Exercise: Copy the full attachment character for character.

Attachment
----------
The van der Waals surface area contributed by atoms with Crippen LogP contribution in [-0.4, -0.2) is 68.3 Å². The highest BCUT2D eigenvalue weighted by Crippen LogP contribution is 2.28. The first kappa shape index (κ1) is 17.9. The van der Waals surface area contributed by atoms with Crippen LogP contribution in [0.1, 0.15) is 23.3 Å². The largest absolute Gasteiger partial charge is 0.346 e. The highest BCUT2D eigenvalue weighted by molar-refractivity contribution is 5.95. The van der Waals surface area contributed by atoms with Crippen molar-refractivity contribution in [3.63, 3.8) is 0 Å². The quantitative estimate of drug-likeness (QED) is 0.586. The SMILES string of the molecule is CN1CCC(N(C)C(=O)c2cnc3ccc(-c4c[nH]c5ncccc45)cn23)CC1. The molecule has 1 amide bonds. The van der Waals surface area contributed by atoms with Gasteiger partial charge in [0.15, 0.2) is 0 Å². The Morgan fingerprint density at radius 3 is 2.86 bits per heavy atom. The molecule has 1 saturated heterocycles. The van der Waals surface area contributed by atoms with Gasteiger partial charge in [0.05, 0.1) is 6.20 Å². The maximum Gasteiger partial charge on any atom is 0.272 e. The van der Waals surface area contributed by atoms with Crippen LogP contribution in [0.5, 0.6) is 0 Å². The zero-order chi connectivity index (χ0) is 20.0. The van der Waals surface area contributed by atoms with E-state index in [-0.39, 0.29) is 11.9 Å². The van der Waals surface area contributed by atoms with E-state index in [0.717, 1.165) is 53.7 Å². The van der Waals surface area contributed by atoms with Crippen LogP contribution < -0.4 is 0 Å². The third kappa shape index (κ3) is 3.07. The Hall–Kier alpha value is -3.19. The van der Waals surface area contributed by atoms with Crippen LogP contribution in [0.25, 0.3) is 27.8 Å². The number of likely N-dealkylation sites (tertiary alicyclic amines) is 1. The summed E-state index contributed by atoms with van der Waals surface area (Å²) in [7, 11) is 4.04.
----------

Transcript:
The van der Waals surface area contributed by atoms with Crippen LogP contribution in [-0.4, -0.2) is 68.3 Å². The highest BCUT2D eigenvalue weighted by Crippen LogP contribution is 2.28. The first kappa shape index (κ1) is 17.9. The van der Waals surface area contributed by atoms with Crippen LogP contribution in [0.1, 0.15) is 23.3 Å². The largest absolute Gasteiger partial charge is 0.346 e. The highest BCUT2D eigenvalue weighted by molar-refractivity contribution is 5.95. The van der Waals surface area contributed by atoms with Crippen molar-refractivity contribution in [3.63, 3.8) is 0 Å². The quantitative estimate of drug-likeness (QED) is 0.586. The SMILES string of the molecule is CN1CCC(N(C)C(=O)c2cnc3ccc(-c4c[nH]c5ncccc45)cn23)CC1. The molecule has 1 amide bonds. The van der Waals surface area contributed by atoms with Gasteiger partial charge in [0.15, 0.2) is 0 Å². The Morgan fingerprint density at radius 3 is 2.86 bits per heavy atom. The molecule has 1 saturated heterocycles. The van der Waals surface area contributed by atoms with Gasteiger partial charge in [0.05, 0.1) is 6.20 Å². The maximum Gasteiger partial charge on any atom is 0.272 e. The van der Waals surface area contributed by atoms with Crippen LogP contribution in [0.5, 0.6) is 0 Å². The zero-order chi connectivity index (χ0) is 20.0. The van der Waals surface area contributed by atoms with E-state index in [-0.39, 0.29) is 11.9 Å². The van der Waals surface area contributed by atoms with E-state index in [0.717, 1.165) is 53.7 Å². The van der Waals surface area contributed by atoms with Crippen LogP contribution < -0.4 is 0 Å². The third kappa shape index (κ3) is 3.07. The Hall–Kier alpha value is -3.19. The van der Waals surface area contributed by atoms with Crippen LogP contribution in [0.25, 0.3) is 27.8 Å². The number of likely N-dealkylation sites (tertiary alicyclic amines) is 1. The summed E-state index contributed by atoms with van der Waals surface area (Å²) in [7, 11) is 4.04.